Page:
European regulators have given their backing to Boehringer Ingelheim's Pradaxa (dabigatran), but want patients and prescribers to be given clearer guidance on the anticoagulant's benefit-risk information.
Bleeding is a well-known complication of all anticoagulant medicines and the European Medicines Agency (EMA) has consequently been monitoring the drug closely since its initial approval.
Concluding its latest review of the drug the EMA said today it wants doctors and patients to be given clearer guidance on how to reduce and manage the risk of bleeding associated with Pradaxa.
The regulator said its data analysis confirmed Pradaxa's “positive benefit-risk balance” but said modifications were needed to make the product information clearer.
The EMA's scientific advisory committee, the CHMP, assessed all available data on the drug, including post-marketing surveillance reports, and the risk of serious or fatal bleedings.
They found that the frequency of occurrence of fatal bleedings with Pradaxa seen in post-marketing data was significantly lower than that observed in the clinical trials that supported the authorisation of the medicine.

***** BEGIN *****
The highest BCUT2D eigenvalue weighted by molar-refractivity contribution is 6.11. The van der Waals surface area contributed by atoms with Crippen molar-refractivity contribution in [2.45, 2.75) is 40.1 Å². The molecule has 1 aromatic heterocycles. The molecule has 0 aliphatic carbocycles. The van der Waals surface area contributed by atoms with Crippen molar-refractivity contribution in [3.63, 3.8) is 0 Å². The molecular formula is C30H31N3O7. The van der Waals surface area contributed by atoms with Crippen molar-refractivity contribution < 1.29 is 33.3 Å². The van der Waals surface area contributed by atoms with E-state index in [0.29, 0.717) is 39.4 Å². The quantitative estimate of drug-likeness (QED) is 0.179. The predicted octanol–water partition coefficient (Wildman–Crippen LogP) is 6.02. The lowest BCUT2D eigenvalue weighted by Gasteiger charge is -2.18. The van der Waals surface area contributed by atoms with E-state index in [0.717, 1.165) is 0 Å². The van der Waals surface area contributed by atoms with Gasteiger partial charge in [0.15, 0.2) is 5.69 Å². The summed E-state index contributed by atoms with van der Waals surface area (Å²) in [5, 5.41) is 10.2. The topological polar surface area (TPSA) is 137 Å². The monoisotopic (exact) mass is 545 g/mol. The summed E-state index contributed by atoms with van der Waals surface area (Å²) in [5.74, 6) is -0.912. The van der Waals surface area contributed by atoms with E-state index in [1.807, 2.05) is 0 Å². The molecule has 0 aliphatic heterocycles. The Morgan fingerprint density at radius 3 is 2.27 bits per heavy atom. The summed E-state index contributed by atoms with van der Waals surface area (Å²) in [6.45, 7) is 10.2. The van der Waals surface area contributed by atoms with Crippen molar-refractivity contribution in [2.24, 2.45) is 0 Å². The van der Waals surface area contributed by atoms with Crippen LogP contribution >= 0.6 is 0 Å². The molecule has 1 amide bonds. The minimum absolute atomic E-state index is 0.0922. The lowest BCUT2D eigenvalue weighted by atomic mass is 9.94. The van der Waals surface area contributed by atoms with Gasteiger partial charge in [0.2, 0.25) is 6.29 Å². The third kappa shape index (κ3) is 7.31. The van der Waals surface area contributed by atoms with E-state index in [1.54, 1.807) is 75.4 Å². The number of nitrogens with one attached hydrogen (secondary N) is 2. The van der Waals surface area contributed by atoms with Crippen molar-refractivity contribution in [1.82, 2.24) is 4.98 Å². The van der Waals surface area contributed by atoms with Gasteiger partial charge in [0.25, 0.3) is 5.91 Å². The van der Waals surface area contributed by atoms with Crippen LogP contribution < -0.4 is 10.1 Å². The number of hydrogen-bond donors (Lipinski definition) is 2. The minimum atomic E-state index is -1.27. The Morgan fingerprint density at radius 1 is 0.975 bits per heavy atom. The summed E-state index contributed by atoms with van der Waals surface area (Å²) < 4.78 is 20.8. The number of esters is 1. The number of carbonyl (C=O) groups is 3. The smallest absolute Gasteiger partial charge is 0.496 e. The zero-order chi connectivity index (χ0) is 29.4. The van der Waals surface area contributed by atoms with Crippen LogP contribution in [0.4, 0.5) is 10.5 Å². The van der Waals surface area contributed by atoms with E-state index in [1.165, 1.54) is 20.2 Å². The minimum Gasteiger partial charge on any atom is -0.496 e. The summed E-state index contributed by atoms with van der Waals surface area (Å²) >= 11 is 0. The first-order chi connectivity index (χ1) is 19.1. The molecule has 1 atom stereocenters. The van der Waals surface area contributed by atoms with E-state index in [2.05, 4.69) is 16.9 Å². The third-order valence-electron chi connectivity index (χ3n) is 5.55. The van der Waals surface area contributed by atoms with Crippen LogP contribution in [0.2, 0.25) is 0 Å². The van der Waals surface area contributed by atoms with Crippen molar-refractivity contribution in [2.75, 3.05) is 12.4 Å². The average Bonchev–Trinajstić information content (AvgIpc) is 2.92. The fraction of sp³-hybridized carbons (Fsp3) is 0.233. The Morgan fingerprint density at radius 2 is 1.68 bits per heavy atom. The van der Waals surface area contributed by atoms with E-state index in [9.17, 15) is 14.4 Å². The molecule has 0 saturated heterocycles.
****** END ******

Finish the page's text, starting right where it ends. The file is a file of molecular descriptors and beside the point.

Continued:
Nevertheless, they said the issue should still be kept under close surveillance.
This follows an earlier review of the drug that concluded in November 2011 that the Pradaxa's association with more than 250 patients deaths had to be seen in context.
That review did however tighten up Pradaxa's prescribing a little, and said the drug should be used with caution, and at lower doses, in elderly patients and those with moderate renal impairment.
The drug was first licensed in Europe in 2008 for patients undergoing hip or knee replacement surgery to prevent venous thromboembolic events. In August 2011 it gained an additional indication for the prevention of stroke in patients with atrial fibrillation (AF) at risk of stroke.
Explaining its latest decision the EMA said: “On the basis of the available evidence, the CHMP concluded that the benefits of Pradaxa continue to outweigh its risks and that it remains an important alternative to other blood-thinning agents.”
The next step is for the European Commission to make its decision on the latest EMA recommendations and this, the regulator said, will be issued “in due course”.